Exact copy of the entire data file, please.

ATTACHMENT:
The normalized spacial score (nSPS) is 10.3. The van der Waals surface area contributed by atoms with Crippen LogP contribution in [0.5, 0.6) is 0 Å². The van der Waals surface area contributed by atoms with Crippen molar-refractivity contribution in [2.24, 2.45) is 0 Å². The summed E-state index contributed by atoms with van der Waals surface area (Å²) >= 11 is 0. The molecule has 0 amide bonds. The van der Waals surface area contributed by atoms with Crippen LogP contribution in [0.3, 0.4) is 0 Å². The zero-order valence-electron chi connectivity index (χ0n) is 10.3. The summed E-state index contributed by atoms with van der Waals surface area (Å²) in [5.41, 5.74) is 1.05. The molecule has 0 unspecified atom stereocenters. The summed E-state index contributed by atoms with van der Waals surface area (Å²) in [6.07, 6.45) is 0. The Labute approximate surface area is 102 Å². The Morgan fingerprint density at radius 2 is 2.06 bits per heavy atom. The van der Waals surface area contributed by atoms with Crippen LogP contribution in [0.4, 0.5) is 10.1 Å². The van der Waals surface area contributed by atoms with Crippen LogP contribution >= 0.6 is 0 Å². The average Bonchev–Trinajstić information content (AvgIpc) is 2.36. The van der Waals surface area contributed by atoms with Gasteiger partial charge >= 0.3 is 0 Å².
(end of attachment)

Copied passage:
The normalized spacial score (nSPS) is 10.3. The van der Waals surface area contributed by atoms with Crippen LogP contribution in [0.5, 0.6) is 0 Å². The van der Waals surface area contributed by atoms with Crippen molar-refractivity contribution in [2.24, 2.45) is 0 Å². The summed E-state index contributed by atoms with van der Waals surface area (Å²) >= 11 is 0. The molecule has 0 amide bonds. The van der Waals surface area contributed by atoms with Crippen LogP contribution in [0.3, 0.4) is 0 Å². The zero-order valence-electron chi connectivity index (χ0n) is 10.3. The summed E-state index contributed by atoms with van der Waals surface area (Å²) in [5.41, 5.74) is 1.05. The molecule has 0 unspecified atom stereocenters. The summed E-state index contributed by atoms with van der Waals surface area (Å²) in [6.07, 6.45) is 0. The Labute approximate surface area is 102 Å². The Morgan fingerprint density at radius 2 is 2.06 bits per heavy atom. The van der Waals surface area contributed by atoms with Crippen LogP contribution in [0.4, 0.5) is 10.1 Å². The van der Waals surface area contributed by atoms with Crippen LogP contribution >= 0.6 is 0 Å². The average Bonchev–Trinajstić information content (AvgIpc) is 2.36. The van der Waals surface area contributed by atoms with Gasteiger partial charge >= 0.3 is 0 Å².